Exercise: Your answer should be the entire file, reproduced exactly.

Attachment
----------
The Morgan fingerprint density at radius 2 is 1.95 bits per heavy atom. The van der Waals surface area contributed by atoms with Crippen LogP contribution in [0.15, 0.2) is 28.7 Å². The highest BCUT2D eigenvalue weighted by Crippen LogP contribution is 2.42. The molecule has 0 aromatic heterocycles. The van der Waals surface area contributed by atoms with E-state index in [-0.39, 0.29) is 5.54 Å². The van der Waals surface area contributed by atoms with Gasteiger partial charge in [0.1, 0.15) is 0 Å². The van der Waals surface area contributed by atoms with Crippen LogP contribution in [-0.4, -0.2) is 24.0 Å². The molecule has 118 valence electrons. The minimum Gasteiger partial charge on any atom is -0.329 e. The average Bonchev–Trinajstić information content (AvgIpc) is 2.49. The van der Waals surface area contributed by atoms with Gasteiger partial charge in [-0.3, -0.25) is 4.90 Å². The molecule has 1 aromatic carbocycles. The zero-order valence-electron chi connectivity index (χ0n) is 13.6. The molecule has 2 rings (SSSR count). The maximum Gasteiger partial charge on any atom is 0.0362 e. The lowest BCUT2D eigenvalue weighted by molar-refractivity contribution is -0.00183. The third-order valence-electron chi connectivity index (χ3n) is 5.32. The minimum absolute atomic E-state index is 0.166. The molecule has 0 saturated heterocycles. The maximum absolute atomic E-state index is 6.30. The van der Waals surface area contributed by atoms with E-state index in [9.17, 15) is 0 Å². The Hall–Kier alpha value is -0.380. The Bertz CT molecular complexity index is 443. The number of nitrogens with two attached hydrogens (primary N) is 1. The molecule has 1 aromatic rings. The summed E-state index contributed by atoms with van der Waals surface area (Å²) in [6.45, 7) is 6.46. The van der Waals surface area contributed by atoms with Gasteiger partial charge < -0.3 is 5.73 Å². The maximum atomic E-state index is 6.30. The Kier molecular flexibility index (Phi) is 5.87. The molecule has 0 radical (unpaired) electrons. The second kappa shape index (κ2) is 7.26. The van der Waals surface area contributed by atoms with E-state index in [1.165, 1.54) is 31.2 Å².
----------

The Morgan fingerprint density at radius 2 is 1.95 bits per heavy atom. The van der Waals surface area contributed by atoms with Crippen LogP contribution in [0.15, 0.2) is 28.7 Å². The highest BCUT2D eigenvalue weighted by Crippen LogP contribution is 2.42. The molecule has 0 aromatic heterocycles. The van der Waals surface area contributed by atoms with E-state index in [-0.39, 0.29) is 5.54 Å². The van der Waals surface area contributed by atoms with Gasteiger partial charge in [0.1, 0.15) is 0 Å². The van der Waals surface area contributed by atoms with Crippen LogP contribution in [-0.4, -0.2) is 24.0 Å². The molecule has 118 valence electrons. The minimum Gasteiger partial charge on any atom is -0.329 e. The average Bonchev–Trinajstić information content (AvgIpc) is 2.49. The van der Waals surface area contributed by atoms with Gasteiger partial charge in [-0.3, -0.25) is 4.90 Å². The molecule has 1 aromatic carbocycles. The zero-order valence-electron chi connectivity index (χ0n) is 13.6. The molecule has 2 rings (SSSR count). The maximum Gasteiger partial charge on any atom is 0.0362 e. The lowest BCUT2D eigenvalue weighted by molar-refractivity contribution is -0.00183. The third-order valence-electron chi connectivity index (χ3n) is 5.32. The minimum absolute atomic E-state index is 0.166. The molecule has 0 saturated heterocycles. The maximum absolute atomic E-state index is 6.30. The van der Waals surface area contributed by atoms with E-state index in [9.17, 15) is 0 Å². The Hall–Kier alpha value is -0.380. The Bertz CT molecular complexity index is 443. The number of nitrogens with two attached hydrogens (primary N) is 1. The molecule has 1 aromatic rings. The summed E-state index contributed by atoms with van der Waals surface area (Å²) in [6.45, 7) is 6.46. The van der Waals surface area contributed by atoms with Gasteiger partial charge < -0.3 is 5.73 Å². The maximum atomic E-state index is 6.30. The Kier molecular flexibility index (Phi) is 5.87. The molecule has 0 radical (unpaired) electrons. The second kappa shape index (κ2) is 7.26. The van der Waals surface area contributed by atoms with E-state index in [1.165, 1.54) is 31.2 Å².